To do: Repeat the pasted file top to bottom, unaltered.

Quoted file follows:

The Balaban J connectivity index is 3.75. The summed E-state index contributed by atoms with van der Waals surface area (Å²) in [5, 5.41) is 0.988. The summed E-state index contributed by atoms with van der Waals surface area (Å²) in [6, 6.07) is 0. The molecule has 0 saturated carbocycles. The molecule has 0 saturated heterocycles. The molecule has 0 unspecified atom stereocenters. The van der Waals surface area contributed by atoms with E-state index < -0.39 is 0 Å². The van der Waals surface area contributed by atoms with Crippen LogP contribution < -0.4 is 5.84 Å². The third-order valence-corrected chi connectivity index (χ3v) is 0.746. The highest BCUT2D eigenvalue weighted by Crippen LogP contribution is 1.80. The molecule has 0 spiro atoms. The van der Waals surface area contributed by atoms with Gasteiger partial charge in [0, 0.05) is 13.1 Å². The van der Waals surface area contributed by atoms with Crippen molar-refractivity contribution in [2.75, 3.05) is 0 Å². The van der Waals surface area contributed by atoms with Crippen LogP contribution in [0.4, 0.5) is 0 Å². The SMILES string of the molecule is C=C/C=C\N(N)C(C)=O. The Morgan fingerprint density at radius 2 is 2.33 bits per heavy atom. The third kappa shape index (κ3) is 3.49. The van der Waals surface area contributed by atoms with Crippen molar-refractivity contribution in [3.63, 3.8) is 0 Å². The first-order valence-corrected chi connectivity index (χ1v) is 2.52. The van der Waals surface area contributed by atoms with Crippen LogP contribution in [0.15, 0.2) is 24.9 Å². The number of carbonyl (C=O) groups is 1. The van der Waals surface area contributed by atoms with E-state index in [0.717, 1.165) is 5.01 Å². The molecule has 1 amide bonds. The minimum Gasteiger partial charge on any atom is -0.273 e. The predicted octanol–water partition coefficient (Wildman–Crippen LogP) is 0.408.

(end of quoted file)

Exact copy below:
The Balaban J connectivity index is 3.75. The summed E-state index contributed by atoms with van der Waals surface area (Å²) in [5, 5.41) is 0.988. The summed E-state index contributed by atoms with van der Waals surface area (Å²) in [6, 6.07) is 0. The molecule has 0 saturated carbocycles. The molecule has 0 saturated heterocycles. The molecule has 0 unspecified atom stereocenters. The van der Waals surface area contributed by atoms with E-state index < -0.39 is 0 Å². The van der Waals surface area contributed by atoms with Crippen LogP contribution < -0.4 is 5.84 Å². The third-order valence-corrected chi connectivity index (χ3v) is 0.746. The highest BCUT2D eigenvalue weighted by Crippen LogP contribution is 1.80. The molecule has 0 spiro atoms. The van der Waals surface area contributed by atoms with Gasteiger partial charge in [0, 0.05) is 13.1 Å². The van der Waals surface area contributed by atoms with Crippen molar-refractivity contribution in [2.75, 3.05) is 0 Å². The van der Waals surface area contributed by atoms with Crippen LogP contribution in [0.4, 0.5) is 0 Å². The SMILES string of the molecule is C=C/C=C\N(N)C(C)=O. The Morgan fingerprint density at radius 2 is 2.33 bits per heavy atom. The third kappa shape index (κ3) is 3.49. The van der Waals surface area contributed by atoms with Crippen molar-refractivity contribution in [3.63, 3.8) is 0 Å². The first-order valence-corrected chi connectivity index (χ1v) is 2.52. The van der Waals surface area contributed by atoms with Crippen LogP contribution in [0.15, 0.2) is 24.9 Å². The number of carbonyl (C=O) groups is 1. The van der Waals surface area contributed by atoms with E-state index in [0.717, 1.165) is 5.01 Å². The molecule has 1 amide bonds. The minimum Gasteiger partial charge on any atom is -0.273 e. The predicted octanol–water partition coefficient (Wildman–Crippen LogP) is 0.408.